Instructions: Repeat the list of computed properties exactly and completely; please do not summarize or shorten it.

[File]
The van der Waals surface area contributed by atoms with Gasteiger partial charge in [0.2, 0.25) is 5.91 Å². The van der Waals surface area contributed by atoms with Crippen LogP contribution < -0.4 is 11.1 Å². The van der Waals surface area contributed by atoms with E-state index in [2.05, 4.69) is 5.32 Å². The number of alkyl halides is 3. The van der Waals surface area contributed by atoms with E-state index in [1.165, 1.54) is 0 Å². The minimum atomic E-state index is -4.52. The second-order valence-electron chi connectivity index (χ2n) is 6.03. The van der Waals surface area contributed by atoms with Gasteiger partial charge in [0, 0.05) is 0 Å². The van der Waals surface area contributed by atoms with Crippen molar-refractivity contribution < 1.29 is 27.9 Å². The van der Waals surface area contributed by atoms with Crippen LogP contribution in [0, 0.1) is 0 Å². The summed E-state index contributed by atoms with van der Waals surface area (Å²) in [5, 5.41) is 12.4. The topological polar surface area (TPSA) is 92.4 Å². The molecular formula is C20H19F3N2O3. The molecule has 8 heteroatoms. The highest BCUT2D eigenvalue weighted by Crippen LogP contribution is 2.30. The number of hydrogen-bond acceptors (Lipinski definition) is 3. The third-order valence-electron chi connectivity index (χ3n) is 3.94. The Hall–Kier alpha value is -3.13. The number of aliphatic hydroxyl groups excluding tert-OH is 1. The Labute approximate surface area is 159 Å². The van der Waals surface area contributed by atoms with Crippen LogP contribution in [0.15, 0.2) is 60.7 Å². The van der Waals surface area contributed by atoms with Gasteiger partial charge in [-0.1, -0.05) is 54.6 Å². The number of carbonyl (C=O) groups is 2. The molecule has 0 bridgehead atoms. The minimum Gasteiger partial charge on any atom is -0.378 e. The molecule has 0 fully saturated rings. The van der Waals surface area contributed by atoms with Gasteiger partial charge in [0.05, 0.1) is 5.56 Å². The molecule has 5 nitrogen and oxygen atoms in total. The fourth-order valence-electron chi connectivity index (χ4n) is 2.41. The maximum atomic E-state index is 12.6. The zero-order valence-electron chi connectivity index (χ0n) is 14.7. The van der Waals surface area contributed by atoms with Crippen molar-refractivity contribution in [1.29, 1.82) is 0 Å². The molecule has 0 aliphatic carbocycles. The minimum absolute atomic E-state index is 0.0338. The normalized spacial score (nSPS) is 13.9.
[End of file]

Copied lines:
The van der Waals surface area contributed by atoms with Gasteiger partial charge in [0.2, 0.25) is 5.91 Å². The van der Waals surface area contributed by atoms with Crippen LogP contribution < -0.4 is 11.1 Å². The van der Waals surface area contributed by atoms with E-state index in [2.05, 4.69) is 5.32 Å². The number of alkyl halides is 3. The van der Waals surface area contributed by atoms with E-state index in [1.165, 1.54) is 0 Å². The minimum atomic E-state index is -4.52. The second-order valence-electron chi connectivity index (χ2n) is 6.03. The van der Waals surface area contributed by atoms with Gasteiger partial charge in [0, 0.05) is 0 Å². The van der Waals surface area contributed by atoms with Crippen molar-refractivity contribution < 1.29 is 27.9 Å². The van der Waals surface area contributed by atoms with Crippen LogP contribution in [0, 0.1) is 0 Å². The summed E-state index contributed by atoms with van der Waals surface area (Å²) in [5, 5.41) is 12.4. The topological polar surface area (TPSA) is 92.4 Å². The molecular formula is C20H19F3N2O3. The molecule has 8 heteroatoms. The highest BCUT2D eigenvalue weighted by Crippen LogP contribution is 2.30. The number of hydrogen-bond acceptors (Lipinski definition) is 3. The third-order valence-electron chi connectivity index (χ3n) is 3.94. The Hall–Kier alpha value is -3.13. The number of aliphatic hydroxyl groups excluding tert-OH is 1. The Labute approximate surface area is 159 Å². The van der Waals surface area contributed by atoms with Crippen LogP contribution in [0.15, 0.2) is 60.7 Å². The van der Waals surface area contributed by atoms with Gasteiger partial charge in [-0.1, -0.05) is 54.6 Å². The number of carbonyl (C=O) groups is 2. The molecule has 0 bridgehead atoms. The minimum Gasteiger partial charge on any atom is -0.378 e. The molecule has 0 fully saturated rings. The van der Waals surface area contributed by atoms with Gasteiger partial charge in [0.05, 0.1) is 5.56 Å². The molecule has 5 nitrogen and oxygen atoms in total. The fourth-order valence-electron chi connectivity index (χ4n) is 2.41. The maximum atomic E-state index is 12.6. The zero-order valence-electron chi connectivity index (χ0n) is 14.7. The van der Waals surface area contributed by atoms with Crippen molar-refractivity contribution in [1.29, 1.82) is 0 Å². The molecule has 0 aliphatic carbocycles. The minimum absolute atomic E-state index is 0.0338. The normalized spacial score (nSPS) is 13.9.